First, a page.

Living in a semi-tropical climate definitely has it’s advantages, the best being that we can have something blooming in our gardens nearly year-round. November and December can be rather bland months bloom-wise on the gulf coast, but holly berries and rose hips make up for the lack of blooms and add a bit of color to the landscape.
We start getting antsy in January when the catalogs begin arriving. By February, we start seeing the first blooms of the new year. Actually, in my garden, I smelled the blooms before I saw them….a fragrance so heavenly as to be nearly intoxicating. I speak of Carolina Jasmine and it catches me by surprise every year. The fragrance can drift for 100′ and lift one’s spirits in an instant.
Within a week, the narcissus begin their show. It’s fragrance is more subtle….a few stems in a bud vase will catch your attention as you walk by. I’ve always wanted a field of yellow daffodils like in the movie ‘Dr. Zhivago’, but alas, they don’t like my clay soil and I’m a lazy gardener. The narcissus do quite well here and are less fussy.
This one really surprised me. The bottlebrush started blooming in the middle of February!? As I said, I’m a lazy gardener so my record-keeping traits leave much to be desired, but it seems awfully early for this one to bloom. My tree is 15′ tall and in another week or two, it will look like a 15′ flame of red. An eye-catcher, for sure. I have plans to buy several more to plant along the east property line; they make fine windbreaks and are evergreen to boot 🙂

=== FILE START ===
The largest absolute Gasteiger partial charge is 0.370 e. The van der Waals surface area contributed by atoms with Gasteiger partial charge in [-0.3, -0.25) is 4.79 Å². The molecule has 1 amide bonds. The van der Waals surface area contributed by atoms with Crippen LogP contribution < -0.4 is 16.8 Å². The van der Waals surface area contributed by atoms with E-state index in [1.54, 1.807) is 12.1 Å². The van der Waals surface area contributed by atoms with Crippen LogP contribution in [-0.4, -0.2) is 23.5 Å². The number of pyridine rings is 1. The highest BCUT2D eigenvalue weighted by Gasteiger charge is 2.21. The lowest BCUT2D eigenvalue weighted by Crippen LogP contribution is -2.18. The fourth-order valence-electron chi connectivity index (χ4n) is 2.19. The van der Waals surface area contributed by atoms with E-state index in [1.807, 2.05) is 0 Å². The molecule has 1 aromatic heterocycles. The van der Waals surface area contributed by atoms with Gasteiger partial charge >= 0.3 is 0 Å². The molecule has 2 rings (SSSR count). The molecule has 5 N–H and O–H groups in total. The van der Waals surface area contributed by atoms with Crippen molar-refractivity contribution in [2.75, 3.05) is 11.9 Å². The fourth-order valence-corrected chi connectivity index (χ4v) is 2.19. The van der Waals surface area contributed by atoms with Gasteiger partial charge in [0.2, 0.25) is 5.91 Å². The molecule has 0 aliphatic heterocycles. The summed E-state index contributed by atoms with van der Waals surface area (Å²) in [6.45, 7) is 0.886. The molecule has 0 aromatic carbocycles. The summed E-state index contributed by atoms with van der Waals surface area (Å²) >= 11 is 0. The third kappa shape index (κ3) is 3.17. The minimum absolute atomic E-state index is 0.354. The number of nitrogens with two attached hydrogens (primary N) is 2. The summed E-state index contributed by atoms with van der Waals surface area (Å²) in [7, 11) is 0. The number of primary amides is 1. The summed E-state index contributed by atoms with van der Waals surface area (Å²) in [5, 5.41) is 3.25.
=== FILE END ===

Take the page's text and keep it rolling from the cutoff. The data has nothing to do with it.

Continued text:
Finally, although they’re not colorful or fragrant, these dead leaves are another sign of imminent Spring. Considered an evergreen, live oak trees do shed their leaves, in early spring, right before the new leaves appear in a flush of light green haze. The trees literally rain leaves….buckets of leaves fall overnight. I’ve given up trying to keep the patio cleared. It’s a small inconvenience compared to the pleasure of these magnificent trees.
We spotted the first Purple Martin scout last week. We have to fight off the starlings every year around this time. They’re devilish birds that will lay their eggs in another bird’s nest, their young to be raised by the host birds. Sparrows will nest in the martin house as well, but the martins don’t seem to mind them. Starlings are a different story; the martins will shy away from the house if starlings are present. So, I keep the Red Ryder by the front door for making the starlings understand they’re not welcome here.
In crochet news, despite a sinus infection and accompanying migraine headache, I’m working the Elann Peruvian Highland Wool. Colors in the pic aren’t quite accurate (a little too bright), but in reality are as beautiful together as I’d hoped they’d be. I have come across a couple of knots which haven’t worried me, and some strange white cat-hair-like fibers which do worry me because it looks like a) I own a cat (which I don’t), or b) a cat got caught in the fiber-spinning process. I’m supposing it’s natural because they’re in every skein, but they but me enough to pick them out as I work. Hmm.
Enough rambling for today. Time to prostrate myself on the couch with more pain medication. Happy Wednesday!